Jesus turns apocalyptic on its head.  We don’t have to be afraid that God is gone get us.  It is our fellow humans we need to worry about!  We can trust that God is coming with power to set us free, to heal and make new.  In fact, the son of man already has come.  The human one is here.  

In Mark’s Gospel, the coming of the son of man is fulfilled in the death and resurrection of Jesus.  Three times, Jesus predicts that the son of man will be crucified and rise again.  Three times, Jesus predicts that the son of man will come in glory.  Two ways of saying the same thing.  God’s way of intervening to address suffering is not through cataclysmic violence, but through revolutionary love continually renewed by the courageous witness of those who work for justice no matter the cost.  It is this love the makes us human and renews the world.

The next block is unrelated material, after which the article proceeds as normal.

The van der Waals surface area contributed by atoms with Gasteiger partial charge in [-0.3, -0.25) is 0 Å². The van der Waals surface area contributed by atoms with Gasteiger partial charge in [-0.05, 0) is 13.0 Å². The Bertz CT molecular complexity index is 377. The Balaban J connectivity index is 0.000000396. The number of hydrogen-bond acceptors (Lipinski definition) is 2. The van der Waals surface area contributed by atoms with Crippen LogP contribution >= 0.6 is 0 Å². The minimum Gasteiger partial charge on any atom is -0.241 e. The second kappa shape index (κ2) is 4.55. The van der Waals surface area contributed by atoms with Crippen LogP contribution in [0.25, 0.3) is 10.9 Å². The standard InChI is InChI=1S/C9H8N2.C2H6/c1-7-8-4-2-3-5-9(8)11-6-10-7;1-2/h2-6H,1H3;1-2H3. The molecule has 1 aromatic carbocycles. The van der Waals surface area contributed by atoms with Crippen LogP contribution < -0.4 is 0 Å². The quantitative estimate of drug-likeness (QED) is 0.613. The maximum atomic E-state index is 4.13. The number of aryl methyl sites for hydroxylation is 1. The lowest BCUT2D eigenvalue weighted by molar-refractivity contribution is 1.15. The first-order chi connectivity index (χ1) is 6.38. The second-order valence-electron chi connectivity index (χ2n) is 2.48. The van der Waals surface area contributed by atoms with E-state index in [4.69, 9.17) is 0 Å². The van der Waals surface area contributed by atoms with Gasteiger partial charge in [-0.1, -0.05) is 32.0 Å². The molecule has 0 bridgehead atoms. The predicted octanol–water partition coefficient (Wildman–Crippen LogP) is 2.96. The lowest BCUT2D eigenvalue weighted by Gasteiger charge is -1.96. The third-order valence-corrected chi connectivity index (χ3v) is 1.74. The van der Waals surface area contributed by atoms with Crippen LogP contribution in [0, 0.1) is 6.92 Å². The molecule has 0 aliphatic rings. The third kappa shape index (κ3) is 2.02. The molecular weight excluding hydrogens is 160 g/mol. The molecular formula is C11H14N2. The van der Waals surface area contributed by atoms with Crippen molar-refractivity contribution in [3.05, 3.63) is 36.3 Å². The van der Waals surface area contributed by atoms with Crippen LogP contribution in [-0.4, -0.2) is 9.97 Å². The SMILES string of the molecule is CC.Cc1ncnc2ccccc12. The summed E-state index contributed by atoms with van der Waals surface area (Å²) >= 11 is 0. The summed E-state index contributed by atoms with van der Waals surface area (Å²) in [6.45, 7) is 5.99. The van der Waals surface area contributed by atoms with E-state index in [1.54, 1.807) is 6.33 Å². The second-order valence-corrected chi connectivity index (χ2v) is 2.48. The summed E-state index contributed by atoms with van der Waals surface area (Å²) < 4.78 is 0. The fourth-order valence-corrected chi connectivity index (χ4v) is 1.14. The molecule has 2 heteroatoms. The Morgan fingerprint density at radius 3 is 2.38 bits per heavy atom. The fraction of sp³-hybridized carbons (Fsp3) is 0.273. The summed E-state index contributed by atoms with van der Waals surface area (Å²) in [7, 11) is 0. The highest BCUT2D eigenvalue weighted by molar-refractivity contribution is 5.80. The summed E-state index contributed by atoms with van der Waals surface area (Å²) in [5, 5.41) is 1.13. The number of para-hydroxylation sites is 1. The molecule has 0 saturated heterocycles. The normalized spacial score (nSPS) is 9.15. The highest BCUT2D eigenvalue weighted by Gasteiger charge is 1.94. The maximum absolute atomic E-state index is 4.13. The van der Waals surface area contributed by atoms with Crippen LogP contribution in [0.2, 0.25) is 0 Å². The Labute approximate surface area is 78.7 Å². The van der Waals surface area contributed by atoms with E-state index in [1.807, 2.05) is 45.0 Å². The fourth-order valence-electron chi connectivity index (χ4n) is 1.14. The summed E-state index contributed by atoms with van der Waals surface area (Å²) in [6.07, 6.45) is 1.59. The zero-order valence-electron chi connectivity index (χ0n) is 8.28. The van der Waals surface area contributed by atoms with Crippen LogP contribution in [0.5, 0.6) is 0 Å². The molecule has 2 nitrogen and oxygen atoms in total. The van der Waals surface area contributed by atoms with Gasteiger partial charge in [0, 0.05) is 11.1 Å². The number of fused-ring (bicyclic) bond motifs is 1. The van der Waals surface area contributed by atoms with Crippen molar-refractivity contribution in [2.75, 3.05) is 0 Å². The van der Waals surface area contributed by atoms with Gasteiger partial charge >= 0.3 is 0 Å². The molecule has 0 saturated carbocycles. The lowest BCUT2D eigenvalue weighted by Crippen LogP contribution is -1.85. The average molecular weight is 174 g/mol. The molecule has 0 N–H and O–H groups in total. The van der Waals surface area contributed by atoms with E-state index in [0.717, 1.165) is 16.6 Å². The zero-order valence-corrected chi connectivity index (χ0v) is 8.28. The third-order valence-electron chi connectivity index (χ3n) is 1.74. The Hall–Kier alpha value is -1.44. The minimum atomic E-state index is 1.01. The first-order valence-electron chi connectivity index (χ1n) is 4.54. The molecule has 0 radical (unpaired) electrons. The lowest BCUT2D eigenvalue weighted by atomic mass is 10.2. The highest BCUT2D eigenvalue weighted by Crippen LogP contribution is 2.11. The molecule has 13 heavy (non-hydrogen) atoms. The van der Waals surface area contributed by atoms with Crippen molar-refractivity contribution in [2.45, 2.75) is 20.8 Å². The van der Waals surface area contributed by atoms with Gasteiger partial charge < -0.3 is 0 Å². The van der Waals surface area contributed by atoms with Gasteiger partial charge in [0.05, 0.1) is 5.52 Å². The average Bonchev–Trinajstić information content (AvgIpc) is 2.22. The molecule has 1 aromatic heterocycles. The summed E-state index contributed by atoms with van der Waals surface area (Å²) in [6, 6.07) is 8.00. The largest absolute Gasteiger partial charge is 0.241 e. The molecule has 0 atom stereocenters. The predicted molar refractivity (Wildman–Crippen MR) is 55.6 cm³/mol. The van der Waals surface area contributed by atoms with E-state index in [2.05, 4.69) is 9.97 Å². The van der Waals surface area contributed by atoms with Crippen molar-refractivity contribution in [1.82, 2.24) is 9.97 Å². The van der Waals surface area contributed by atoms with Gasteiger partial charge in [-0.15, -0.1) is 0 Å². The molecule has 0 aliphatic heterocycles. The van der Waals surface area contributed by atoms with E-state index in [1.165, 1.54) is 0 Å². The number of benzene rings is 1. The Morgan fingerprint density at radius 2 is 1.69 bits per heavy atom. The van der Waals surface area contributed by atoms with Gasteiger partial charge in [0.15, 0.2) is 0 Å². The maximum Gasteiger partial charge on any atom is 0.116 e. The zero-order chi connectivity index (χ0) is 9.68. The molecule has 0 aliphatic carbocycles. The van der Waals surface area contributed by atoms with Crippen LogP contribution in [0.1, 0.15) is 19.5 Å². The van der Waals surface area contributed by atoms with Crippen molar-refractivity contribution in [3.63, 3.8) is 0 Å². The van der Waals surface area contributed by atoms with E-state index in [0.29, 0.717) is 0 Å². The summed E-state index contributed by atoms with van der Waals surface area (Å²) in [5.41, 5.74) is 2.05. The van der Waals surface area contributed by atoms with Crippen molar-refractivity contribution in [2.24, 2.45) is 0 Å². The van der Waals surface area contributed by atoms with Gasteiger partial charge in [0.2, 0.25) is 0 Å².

I was born by the river in a little tent
Oh and just like the river I've been running ev'r since
It's been a long time, a long time coming
But I know a change gonna come, oh yes it will

Sam Cooke began his career as a gospel singer and it is telling that “A Change Is Gonna Come” was included in Cooke’s final album entitled, Aint’ That Good NewsIt’s been a long, a long time coming, but a change gonna come.  That was the good news that Jesus announced.  We are that change.  We are the Jesus movement, creating a genuinely human community. And through us, Jesus is coming again, and again, and again, a river that has been runnin’ ever since that first advent.   

[1] David Cantwell, “The Unlikely Story of ‘A Change Is Gonna Come,’” The New Yorker (March 17, 2015)